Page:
TJ Nguyen, an Auburn University senior in mechanical engineering from Hoover, was recently named the hardest working student employee in the country at Auburn’s annual Student Employee of the Year Recognition Reception.
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“I was really surprised,” Nguyen said. “I don’t see myself as the hardest working student [employee] in America.”
The reception, held on April 9 at the Hotel at Auburn University and Dixon Conference Center by the Auburn University Career Center, was held to honor Auburn Student Employee of the Year nominees, nominated by their respective departments. Twenty-seven different Auburn students, from almost as many departments, were honored.
Nguyen was crowned the Auburn Student Employee of the Year, as determined by the Career Center, and then was revealed to have been chosen as the 2013 National Student Employee of the Year by the president of the National Student Employment Association.
“I didn’t realize I was winning a second award,” Nguyen said. “When they called me up, I just thought they were gonna give me a plaque and a check for the first award, and then I realized it was a whole separate award. That one really hit me. Everybody stood up and I was sort of sitting there, not realizing it. I just stood up, in shock.”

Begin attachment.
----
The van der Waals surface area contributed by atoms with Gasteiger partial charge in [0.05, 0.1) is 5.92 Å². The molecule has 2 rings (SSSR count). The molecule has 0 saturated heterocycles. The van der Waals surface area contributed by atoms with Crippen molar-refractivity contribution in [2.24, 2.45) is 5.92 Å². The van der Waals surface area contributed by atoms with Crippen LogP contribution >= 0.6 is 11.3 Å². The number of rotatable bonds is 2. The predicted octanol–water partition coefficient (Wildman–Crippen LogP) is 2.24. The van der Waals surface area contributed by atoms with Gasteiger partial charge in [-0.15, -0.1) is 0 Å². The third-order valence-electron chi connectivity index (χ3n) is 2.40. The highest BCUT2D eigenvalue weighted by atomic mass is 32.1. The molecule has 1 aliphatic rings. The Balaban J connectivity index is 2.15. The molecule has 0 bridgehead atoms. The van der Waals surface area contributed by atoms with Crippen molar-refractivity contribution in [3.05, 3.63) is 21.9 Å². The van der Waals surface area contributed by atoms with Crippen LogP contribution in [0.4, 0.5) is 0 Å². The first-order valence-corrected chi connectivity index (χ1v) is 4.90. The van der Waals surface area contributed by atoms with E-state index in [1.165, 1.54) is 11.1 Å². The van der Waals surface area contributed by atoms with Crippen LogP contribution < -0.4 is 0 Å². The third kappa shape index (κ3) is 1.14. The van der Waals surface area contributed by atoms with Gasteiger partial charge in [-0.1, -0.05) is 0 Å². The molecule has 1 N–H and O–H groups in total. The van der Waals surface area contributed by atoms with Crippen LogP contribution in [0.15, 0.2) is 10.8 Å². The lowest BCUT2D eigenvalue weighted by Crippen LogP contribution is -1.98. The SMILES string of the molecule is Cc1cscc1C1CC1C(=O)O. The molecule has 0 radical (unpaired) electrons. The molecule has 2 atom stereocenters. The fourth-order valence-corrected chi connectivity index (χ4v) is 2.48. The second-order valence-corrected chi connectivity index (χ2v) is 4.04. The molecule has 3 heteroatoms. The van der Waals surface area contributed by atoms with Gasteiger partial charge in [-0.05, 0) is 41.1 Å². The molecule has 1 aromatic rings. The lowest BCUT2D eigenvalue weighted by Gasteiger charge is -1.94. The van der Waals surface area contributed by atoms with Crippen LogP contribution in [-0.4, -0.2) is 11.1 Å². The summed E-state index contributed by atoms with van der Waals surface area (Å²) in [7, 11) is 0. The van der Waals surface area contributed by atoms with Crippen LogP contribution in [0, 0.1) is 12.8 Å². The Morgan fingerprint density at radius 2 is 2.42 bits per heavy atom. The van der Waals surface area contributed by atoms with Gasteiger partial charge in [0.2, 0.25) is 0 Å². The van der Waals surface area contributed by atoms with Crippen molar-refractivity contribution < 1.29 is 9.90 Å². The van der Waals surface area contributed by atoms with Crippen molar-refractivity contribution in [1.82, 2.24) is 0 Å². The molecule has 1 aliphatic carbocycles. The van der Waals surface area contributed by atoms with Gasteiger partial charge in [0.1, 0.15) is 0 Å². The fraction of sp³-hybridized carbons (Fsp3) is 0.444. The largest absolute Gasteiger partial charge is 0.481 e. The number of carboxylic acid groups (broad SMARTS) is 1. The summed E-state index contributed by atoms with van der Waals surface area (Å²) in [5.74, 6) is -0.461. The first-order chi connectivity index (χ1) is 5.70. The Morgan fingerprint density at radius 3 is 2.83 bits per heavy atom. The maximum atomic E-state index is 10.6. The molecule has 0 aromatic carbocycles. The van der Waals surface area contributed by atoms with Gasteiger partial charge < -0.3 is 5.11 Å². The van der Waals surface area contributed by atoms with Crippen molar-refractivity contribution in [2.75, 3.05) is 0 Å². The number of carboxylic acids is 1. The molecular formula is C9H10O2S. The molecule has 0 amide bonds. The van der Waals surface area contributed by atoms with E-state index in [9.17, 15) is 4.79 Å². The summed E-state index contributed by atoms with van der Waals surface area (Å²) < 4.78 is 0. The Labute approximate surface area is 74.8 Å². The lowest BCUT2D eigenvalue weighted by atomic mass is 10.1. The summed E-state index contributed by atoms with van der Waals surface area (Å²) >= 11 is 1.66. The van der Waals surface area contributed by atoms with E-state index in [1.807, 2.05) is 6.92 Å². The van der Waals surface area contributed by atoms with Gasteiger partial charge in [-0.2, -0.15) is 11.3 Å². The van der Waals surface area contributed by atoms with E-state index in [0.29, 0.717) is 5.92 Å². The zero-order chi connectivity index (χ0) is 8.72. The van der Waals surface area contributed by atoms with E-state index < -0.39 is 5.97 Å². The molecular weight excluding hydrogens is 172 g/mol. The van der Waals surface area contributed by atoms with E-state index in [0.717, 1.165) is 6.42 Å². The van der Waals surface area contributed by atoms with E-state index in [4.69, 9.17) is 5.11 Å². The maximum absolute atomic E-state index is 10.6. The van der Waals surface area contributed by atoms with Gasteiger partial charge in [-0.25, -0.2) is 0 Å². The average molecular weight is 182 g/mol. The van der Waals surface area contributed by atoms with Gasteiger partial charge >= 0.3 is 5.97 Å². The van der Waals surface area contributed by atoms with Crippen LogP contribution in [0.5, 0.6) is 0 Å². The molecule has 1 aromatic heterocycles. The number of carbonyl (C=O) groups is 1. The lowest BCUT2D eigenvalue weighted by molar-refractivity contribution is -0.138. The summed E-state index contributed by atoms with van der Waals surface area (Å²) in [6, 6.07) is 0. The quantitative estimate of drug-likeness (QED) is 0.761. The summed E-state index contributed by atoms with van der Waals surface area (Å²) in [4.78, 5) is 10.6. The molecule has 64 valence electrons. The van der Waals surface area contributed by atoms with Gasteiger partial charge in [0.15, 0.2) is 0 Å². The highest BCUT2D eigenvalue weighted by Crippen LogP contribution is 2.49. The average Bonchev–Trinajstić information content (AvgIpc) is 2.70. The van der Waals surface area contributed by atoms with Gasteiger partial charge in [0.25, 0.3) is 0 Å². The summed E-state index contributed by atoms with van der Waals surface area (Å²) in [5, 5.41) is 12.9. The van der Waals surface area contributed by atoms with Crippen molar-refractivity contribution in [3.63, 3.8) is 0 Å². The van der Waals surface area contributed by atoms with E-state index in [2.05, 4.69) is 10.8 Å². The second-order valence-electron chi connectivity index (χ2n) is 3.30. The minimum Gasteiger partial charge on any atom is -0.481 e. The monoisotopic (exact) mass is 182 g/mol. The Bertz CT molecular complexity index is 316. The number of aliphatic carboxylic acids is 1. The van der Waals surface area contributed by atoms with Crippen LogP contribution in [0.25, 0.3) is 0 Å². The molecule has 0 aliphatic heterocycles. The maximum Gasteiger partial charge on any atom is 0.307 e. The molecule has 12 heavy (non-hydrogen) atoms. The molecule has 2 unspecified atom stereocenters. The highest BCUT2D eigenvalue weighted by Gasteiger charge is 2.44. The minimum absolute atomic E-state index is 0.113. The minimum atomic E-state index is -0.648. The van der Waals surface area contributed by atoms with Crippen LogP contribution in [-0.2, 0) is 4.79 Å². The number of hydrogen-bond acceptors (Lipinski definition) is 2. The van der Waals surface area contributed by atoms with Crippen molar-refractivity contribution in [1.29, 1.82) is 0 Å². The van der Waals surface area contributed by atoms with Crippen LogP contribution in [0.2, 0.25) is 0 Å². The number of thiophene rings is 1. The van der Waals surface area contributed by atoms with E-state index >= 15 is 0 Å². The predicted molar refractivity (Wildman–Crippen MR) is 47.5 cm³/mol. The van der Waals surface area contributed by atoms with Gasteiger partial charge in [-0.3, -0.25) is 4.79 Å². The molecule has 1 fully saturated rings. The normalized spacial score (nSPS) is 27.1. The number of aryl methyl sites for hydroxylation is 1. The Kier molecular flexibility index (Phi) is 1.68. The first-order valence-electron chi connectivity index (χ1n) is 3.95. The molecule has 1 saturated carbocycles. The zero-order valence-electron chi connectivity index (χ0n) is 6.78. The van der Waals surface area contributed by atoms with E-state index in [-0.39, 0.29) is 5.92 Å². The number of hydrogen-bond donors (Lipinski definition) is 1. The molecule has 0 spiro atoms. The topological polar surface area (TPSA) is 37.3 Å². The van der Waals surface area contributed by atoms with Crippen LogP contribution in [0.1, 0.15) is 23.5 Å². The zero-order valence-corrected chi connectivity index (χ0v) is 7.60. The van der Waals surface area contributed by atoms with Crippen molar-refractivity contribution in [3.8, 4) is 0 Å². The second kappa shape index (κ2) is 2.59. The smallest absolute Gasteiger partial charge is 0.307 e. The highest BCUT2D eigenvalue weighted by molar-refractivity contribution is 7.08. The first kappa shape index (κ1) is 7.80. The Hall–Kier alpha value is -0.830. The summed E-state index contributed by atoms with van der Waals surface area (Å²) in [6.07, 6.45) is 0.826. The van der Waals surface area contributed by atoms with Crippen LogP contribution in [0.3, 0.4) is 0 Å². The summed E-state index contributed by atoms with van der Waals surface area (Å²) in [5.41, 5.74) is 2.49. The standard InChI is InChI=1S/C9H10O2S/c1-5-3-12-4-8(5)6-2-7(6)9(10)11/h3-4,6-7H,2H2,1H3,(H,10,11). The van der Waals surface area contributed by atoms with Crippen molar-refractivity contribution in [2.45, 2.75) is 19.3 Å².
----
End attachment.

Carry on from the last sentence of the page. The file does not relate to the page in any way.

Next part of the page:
Nguyen has been a dedicated employee of the College of Sciences and Mathematics Outreach office since his sophomore year.
“I work every day,” Nguyen said. “I’ve worked 20-25 hours a week. There’s always events coming up. If I’m in charge of an event, I’ll come in and do everything I need to do - send out registration forms, accept registration forms [and] put them in the database, make name tags, gather materials…. A lot of the events are on top of each other, so we’re preparing for multiple events at one time.
I love my job. I really enjoy coming to work.”
One of the things Nguyen loves best about his job is spreading his love of engineering with the next generation.
“It’s always been a passion of mine to give back and work with kids,” he said. “We put together math, science and engineering events for K-12 kids to get them involved and interested in math and science from an early age.